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News bulletin 27 March 2019on 27 March
Welcome to the College of Nurses Aotearoa News Update.
No. 438, Wednesday 27 March 2019
Weekly news round-up of nursing and health information in New Zealand and internationally
'Nurse practitioners could help solve health problems'
They can diagnose you, prescribe you medicine, and read your test results - but they’re not doctors.
Nurse practitioners around New Zealand are working in areas from rural general practice to emergency and trauma, and community mental health.
Nursing sector optimistic at Ministry support for upcoming Nurse Practitioner conference
The Government's support for the Nurse Practitioners New Zealand (NPNZ) conference suggests things could be moving on from older ways of doing things in New Zealand healthcare.
Medical response to shootings: 'They did what good doctors would do
Some doctors and nurses will never forget what they saw and did in the city on the day of the terror shootings, says a primary healthcare leader in ...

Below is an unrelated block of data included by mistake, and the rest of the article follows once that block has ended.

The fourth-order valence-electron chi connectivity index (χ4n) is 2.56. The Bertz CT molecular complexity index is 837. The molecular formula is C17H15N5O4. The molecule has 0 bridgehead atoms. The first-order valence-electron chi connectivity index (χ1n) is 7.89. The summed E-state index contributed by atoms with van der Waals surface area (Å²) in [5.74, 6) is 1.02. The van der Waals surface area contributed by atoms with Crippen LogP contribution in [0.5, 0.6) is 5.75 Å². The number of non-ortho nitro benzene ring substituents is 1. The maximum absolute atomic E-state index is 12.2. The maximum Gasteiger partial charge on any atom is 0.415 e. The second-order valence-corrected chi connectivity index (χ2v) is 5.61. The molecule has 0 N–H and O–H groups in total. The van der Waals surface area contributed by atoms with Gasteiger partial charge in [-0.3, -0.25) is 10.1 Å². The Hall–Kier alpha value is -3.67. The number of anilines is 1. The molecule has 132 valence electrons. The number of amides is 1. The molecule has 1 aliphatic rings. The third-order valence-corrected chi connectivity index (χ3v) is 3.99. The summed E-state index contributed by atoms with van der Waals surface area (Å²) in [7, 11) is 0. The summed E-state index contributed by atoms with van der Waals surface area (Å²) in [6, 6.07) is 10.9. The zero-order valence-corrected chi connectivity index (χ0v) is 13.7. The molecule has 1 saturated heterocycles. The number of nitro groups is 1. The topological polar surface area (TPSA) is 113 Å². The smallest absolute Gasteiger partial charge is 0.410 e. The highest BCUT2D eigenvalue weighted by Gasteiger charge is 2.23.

K'aute Pasifika founder Peta Karalus went from homesick nursing trainee to honoured Pasifika leader
She started her life in New Zealand as a painfully homesick teenager at nursing school.
Decades later, Leaupepe Peta Karalus set up Pasifika-focussed service K'aute Pasifika in Hamilton, and led the development of a network around it.
Middlemore Hospital medics attacked as they left work, one left with broken collar bone
Attackers hid behind a wall before assaulting two medics at Middlemore Hospital, breaking one of the staff members' collar bone.
The registered nurse and healthcare assistant, who work in the intensive care unit, were leaving work after nightshift at 7am on Saturday.
Protest at Middlemore Hospital follows daylight attack on staff
New Zealand Nurses Organisation (NZNO) spokeswoman Anna Majavu said protesters would be demanding better security measures, including ...
Spike in gestational diabetes in south Auckland a 'growing concern'